A message from Dr. Helena Swinkels, Office of the Chief Medical Officer; and Marion Guenther, Clinical Nurse Specialist for Immunizations, CDPPH, Office of the Chief Nursing Officer
There has been a lot in the news lately about “variants” of the COVID-19 virus, and many questions are coming in about what they are and how they will affect the pandemic situation.
In this message, we share with you the latest information about the new variants, the effectiveness of the COVID-19 vaccine against them, and the ongoing importance of following public health measures even after getting vaccinated.
What are variants?
To begin with, the term “variant” in this context simply means a strain of the COVID-19 virus that has changed or “mutated.” Although a bit sci-fi- and scary-sounding, all viruses go through changes, including the COVID-19 virus. So, where there are viruses, there will always be variants.
As viruses replicate (reproduce themselves), tiny changes happen in the genetic material or “recipe” that viruses use to make the essential proteins that comprise the structure of the virus. While these small changes exist in the genetic material of all COVID-19 viruses, most of these changes in the “recipe” do not result in any changes to the proteins. We don’t notice these strains because they act the same as other COVID-19 viruses. Sometimes, however, the mutations result in the changes to the proteins that result in the virus being more able to get into cells or to make people sick. These become “variants of concern” when they start spreading.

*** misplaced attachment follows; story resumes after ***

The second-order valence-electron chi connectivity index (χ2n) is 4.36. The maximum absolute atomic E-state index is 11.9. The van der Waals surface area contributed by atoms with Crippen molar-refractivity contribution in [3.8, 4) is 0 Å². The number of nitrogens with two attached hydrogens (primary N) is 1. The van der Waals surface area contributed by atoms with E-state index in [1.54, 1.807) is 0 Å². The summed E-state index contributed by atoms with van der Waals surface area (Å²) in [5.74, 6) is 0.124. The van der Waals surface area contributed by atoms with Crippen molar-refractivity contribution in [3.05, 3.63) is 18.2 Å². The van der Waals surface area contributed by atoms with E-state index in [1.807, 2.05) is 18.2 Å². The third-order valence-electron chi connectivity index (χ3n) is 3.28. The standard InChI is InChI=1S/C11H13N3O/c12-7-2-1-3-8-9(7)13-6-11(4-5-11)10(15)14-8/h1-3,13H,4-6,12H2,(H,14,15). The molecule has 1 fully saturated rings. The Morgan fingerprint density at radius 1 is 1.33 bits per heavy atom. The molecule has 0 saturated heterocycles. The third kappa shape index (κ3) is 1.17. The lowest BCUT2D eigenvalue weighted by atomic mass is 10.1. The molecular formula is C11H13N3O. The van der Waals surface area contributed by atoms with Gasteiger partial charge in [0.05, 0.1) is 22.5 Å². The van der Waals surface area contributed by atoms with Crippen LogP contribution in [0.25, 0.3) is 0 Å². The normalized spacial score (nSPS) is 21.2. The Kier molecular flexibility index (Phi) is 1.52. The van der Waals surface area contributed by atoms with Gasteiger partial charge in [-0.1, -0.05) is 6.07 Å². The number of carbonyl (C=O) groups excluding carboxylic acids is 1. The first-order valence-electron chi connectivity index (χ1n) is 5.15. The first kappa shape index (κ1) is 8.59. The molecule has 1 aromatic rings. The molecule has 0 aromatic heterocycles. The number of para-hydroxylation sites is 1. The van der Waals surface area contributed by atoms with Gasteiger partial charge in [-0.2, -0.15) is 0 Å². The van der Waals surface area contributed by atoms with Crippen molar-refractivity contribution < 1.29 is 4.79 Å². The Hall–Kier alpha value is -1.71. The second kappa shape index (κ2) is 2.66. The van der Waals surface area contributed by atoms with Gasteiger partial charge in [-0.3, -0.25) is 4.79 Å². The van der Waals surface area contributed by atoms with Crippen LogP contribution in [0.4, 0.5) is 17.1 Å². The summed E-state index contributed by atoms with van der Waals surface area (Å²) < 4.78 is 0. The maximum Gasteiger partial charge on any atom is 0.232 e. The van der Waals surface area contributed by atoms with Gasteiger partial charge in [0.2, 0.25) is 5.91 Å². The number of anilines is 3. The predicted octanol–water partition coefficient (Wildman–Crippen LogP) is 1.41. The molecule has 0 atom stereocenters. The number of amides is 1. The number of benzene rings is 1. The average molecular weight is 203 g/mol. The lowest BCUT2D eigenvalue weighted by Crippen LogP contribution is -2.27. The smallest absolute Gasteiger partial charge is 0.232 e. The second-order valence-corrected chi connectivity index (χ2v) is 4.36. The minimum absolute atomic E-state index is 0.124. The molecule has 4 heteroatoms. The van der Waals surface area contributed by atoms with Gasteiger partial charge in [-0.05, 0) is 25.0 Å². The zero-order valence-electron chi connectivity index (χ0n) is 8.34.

Are there currently any variants of concern?
There are three variants of concern at present: the UK, South African, and Brazilian variants.
Each of these has changes to a protein on the outside of the virus particle called the spike protein that make it easier for the virus to enter the cells. These variants, if left unchecked, can spread more easily through communities and become the dominant virus in time. We are still learning how widely these variants have spread, what the differences are between them, and what impacts they may have for public health interventions.
How effective is the current COVID-19 vaccine against these variants of concern?
We know that the antibodies we develop after being vaccinated do recognize the variants of concern. What we don’t know is whether these antibodies are just as effective against these variants as they are against viruses without changes to their proteins. Scientists are hard at work investigating this and adjusting vaccines to potentially ensure their effectiveness. They believe that most vaccines will protect people from having a severe case of COVID-19, including from new COVID-19 variants.
Are there variants of concern in BC, and how can we protect ourselves from them?
Fortunately, in BC and even in Canada we do not have high levels yet – and we want to keep it that way.
The main ways we can protect ourselves and others is to keep practising public health measures—listed at the beginning of the newsletter—even after getting vaccinated. The fewer chances we give the virus to multiply, the less of the virus there will be, and the fewer chances it will have to mutate.